While the regulations permit employers to contract with their insurers or third-party claims administrators (TPAs) to provide that information to enrollees, the employers remain ultimately liable in the event the required information is not provided. There is one exception: for insured plans, if the insurer agrees to provide the disclosures via a written agreement, the employer will not be responsible if the disclosures are not made. However, there is no similar opportunity for self-funded employers to shift ultimate responsibility.

Lockton comment: This provision, laying ultimate responsibility at the employer’s feet, is going to be difficult for many employers to accept. Employers are unlikely to have the required information, and certainly do not control it in any way. Insured and self-funded employers will want to shift ultimate responsibility through contractual language, including indemnity provisions. We can foresee some contentious negotiations regarding the terms of service agreements as we approach the effective date of the regulations.

There is some comfort to employers in the fact that the rules concede that while the required information should be accurate (or an accurate estimate) at the time the information is sought, the plan cannot guarantee that at the time an item or service is obtained it will be available for the precise cost identified by the plan earlier, or even that the plan then covers the item or service.

More on effective dates

The new rules’ general effective date is for plan or policy years beginning on or after Jan. 1, 2022. There is a list of 500 items and services for which price estimates must be available, effective for plan or policy years beginning on or after Jan. 1, 2023, and price estimates must be available for other items or services covered by the plan effective for plan or policy years beginning on Jan. 1, 2024.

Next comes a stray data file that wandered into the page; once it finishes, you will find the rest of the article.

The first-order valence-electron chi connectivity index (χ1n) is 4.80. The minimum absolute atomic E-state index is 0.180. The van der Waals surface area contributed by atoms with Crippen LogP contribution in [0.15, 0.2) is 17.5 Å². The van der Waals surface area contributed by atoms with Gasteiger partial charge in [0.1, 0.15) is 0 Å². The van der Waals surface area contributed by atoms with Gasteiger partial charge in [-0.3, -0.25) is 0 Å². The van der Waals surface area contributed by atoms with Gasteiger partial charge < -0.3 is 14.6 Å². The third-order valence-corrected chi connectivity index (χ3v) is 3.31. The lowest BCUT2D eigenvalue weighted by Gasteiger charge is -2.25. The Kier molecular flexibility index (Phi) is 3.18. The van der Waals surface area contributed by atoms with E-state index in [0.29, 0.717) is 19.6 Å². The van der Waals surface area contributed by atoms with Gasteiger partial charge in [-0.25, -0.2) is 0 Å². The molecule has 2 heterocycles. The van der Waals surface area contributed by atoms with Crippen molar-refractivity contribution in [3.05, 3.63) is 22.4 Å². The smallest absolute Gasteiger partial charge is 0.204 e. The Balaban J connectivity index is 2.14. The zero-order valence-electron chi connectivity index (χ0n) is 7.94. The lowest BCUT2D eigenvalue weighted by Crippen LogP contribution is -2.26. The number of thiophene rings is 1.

Lockton comment: The full initial list of 500 items and services is included in the regulations. The list was developed by the agencies based on information the agencies believe is already commonly available in existing online tools. The list includes items and services such as mammography, prostate cancer screening, knee replacements, skin tab removal, various surgeries, X-rays, blood tests, vaccines and office visits.

More on required disclosure

Health plans will be required to disclose cost-sharing information to enrollees (or their authorized representatives) upon request, including an estimate of such individual’s cost-sharing liability for covered items or services furnished by a specific provider. Employer plans and insurers would also be required to make such information available on an internet website and, if requested, through non-internet means, thereby allowing individuals to obtain an estimate and understanding of their out-of-pocket expenses and effectively shop for medical items and services.